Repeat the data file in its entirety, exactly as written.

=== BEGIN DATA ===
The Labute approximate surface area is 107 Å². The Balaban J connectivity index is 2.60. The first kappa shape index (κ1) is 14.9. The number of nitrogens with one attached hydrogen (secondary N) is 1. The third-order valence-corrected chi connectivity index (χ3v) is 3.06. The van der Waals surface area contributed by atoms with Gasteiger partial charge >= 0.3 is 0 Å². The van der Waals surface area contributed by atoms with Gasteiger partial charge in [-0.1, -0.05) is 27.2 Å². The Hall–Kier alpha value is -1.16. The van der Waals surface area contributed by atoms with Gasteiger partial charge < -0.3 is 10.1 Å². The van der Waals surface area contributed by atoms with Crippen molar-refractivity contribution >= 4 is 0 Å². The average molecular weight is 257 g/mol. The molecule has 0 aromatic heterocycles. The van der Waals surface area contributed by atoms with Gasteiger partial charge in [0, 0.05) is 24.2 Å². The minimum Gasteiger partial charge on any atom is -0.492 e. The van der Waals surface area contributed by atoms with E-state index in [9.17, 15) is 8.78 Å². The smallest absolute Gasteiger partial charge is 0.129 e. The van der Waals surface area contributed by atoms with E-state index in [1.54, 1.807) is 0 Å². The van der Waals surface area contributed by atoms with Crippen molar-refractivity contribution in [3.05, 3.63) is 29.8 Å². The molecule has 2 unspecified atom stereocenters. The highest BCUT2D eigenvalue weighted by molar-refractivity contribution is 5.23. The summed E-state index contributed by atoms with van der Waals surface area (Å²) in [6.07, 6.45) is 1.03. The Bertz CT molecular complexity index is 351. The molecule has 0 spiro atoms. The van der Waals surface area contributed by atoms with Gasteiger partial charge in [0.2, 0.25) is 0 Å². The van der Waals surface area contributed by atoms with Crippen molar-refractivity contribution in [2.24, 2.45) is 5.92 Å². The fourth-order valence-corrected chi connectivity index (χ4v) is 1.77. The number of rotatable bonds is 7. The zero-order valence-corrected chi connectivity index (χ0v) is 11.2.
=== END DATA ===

The Labute approximate surface area is 107 Å². The Balaban J connectivity index is 2.60. The first kappa shape index (κ1) is 14.9. The number of nitrogens with one attached hydrogen (secondary N) is 1. The third-order valence-corrected chi connectivity index (χ3v) is 3.06. The van der Waals surface area contributed by atoms with Gasteiger partial charge >= 0.3 is 0 Å². The van der Waals surface area contributed by atoms with Gasteiger partial charge in [-0.1, -0.05) is 27.2 Å². The Hall–Kier alpha value is -1.16. The van der Waals surface area contributed by atoms with Gasteiger partial charge < -0.3 is 10.1 Å². The van der Waals surface area contributed by atoms with Crippen molar-refractivity contribution >= 4 is 0 Å². The average molecular weight is 257 g/mol. The molecule has 0 aromatic heterocycles. The van der Waals surface area contributed by atoms with Gasteiger partial charge in [0, 0.05) is 24.2 Å². The minimum Gasteiger partial charge on any atom is -0.492 e. The van der Waals surface area contributed by atoms with E-state index in [9.17, 15) is 8.78 Å². The smallest absolute Gasteiger partial charge is 0.129 e. The van der Waals surface area contributed by atoms with E-state index in [1.54, 1.807) is 0 Å². The van der Waals surface area contributed by atoms with Crippen molar-refractivity contribution in [3.05, 3.63) is 29.8 Å². The molecule has 2 unspecified atom stereocenters. The highest BCUT2D eigenvalue weighted by molar-refractivity contribution is 5.23. The summed E-state index contributed by atoms with van der Waals surface area (Å²) in [6.07, 6.45) is 1.03. The Bertz CT molecular complexity index is 351. The molecule has 0 spiro atoms. The van der Waals surface area contributed by atoms with Gasteiger partial charge in [0.2, 0.25) is 0 Å². The van der Waals surface area contributed by atoms with Crippen molar-refractivity contribution in [2.24, 2.45) is 5.92 Å². The fourth-order valence-corrected chi connectivity index (χ4v) is 1.77. The number of rotatable bonds is 7. The zero-order valence-corrected chi connectivity index (χ0v) is 11.2.